Rules for Establishing Legal Parental Rights for Unmarried Parents in Tennessee

Tennessee law has different means of establishing custody when the parents of a child are not married. If a child is born and the parents are unmarried, establishing custody isn’t as straightforward. As with most aspects and decisions in family court, the main consideration is what makes the most sense for the child and their best interest.

How do you establish paternity in Tennessee?

According to Tennessee law, if a couple is married and a child is born, the husband will be established as the child’s legal father. When a mother isn’t married and gives birth to a child, she receives full custody of the child until paternity is established. Parenting time, custody, and legal parental rights can be assigned once paternity is established. There is a misperception that signing the birth certificate establishes legal paternity, but according to Tennessee Code § 36-2-305, paternity can be established by an unmarried couple using a DNA test, an acknowledgment of paternity, or by court order.

The process of asserting paternal rights in Tennessee requires a legal process when parents are unmarried. Fathers seeking legal parental rights need to petition a Tennessee family court for custody. The first step would be trying to reach an agreement with your child’s mother. If you don’t have an agreement, then mediation can help you reach a parenting plan that works for everyone. If you aren’t capable of reaching an agreement with your child’s mother, then a judge will review the case and make a determination about what they feel would be the best custodial situation that will put your child in an environment to thrive.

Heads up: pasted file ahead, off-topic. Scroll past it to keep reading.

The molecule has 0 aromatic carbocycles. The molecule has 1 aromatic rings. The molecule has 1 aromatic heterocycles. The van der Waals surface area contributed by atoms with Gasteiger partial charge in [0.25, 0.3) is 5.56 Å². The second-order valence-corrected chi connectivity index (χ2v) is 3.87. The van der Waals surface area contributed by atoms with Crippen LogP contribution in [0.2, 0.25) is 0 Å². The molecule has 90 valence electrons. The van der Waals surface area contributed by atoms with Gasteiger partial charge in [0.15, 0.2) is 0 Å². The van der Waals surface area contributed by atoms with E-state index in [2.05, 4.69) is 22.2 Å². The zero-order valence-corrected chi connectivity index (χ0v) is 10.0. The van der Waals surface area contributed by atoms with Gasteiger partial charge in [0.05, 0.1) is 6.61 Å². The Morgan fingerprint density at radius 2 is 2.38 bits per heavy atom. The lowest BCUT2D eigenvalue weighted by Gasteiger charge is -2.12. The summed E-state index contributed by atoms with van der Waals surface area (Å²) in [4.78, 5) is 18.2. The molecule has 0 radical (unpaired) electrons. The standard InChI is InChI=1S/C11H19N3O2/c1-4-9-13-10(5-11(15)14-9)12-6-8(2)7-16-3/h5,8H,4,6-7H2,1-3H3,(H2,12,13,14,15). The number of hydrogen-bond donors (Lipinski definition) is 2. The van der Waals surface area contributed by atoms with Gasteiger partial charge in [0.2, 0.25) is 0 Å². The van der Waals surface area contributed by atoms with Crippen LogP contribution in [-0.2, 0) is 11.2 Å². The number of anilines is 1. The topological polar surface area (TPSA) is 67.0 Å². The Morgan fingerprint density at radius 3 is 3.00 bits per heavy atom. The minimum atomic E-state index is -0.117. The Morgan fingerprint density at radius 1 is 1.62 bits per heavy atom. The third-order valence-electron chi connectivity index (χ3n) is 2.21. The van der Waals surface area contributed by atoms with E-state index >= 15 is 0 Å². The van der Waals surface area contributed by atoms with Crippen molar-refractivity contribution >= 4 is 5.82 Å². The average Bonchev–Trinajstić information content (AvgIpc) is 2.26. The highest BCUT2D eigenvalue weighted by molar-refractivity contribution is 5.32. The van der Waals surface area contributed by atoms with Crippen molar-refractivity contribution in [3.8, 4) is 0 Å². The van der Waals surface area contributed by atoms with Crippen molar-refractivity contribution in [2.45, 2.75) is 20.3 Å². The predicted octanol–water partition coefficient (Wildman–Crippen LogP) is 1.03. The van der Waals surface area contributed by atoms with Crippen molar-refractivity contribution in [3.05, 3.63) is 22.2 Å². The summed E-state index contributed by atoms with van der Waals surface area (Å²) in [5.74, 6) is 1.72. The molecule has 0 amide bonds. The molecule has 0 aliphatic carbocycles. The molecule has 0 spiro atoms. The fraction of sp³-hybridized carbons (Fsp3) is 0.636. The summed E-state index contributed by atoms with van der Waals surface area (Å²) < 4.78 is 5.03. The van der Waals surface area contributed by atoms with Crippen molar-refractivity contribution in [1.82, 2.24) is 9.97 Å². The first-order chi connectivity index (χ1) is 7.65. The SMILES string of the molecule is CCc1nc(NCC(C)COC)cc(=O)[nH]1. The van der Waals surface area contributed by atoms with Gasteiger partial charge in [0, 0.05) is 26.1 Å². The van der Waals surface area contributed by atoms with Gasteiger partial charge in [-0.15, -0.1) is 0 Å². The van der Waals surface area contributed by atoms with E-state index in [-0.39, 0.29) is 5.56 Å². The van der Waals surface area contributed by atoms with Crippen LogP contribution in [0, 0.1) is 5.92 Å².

What Does the Judge Consider During Custody Hearings?

If you and your child’s mother cannot agree on a parenting plan in mediation, a judge will be assigned to listen to the merits of your case and make a determination regarding custody. During the hearing, the judge will review your case and consider many factors, like:

  • The ability of the parent to provide necessities like food, clothing, shelter, healthcare, and access to education
  • The parent who is currently the primary caregiver
  • The current relationship between each parent and the child
  • The household likely to provide the child with continuity and a stable homelife
  • Stability of each parent’s household
  • The physical and mental health of the parents
  • The child’s preference if they’re above the age of 12.
  • Any evidence of physical or emotional abuse in the household
  • The emotional history, behavior, or character of any other people who reside in the home or who have access to the child

Get Help Establishing Parental Rights in Tennessee

The attorneys at Patton and Pittman can help unmarried parents begin working on a parenting plan. If you need help creating a strategy for an upcoming custody hearing or you could benefit from legal advice from a Tennessee family law attorney, the lawyers at Patton and Pittman can help. Call our offices now at (931) 361-4477 to schedule a consultation.

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  • How Can a Grandparent Gain Custody of a Child? Read More

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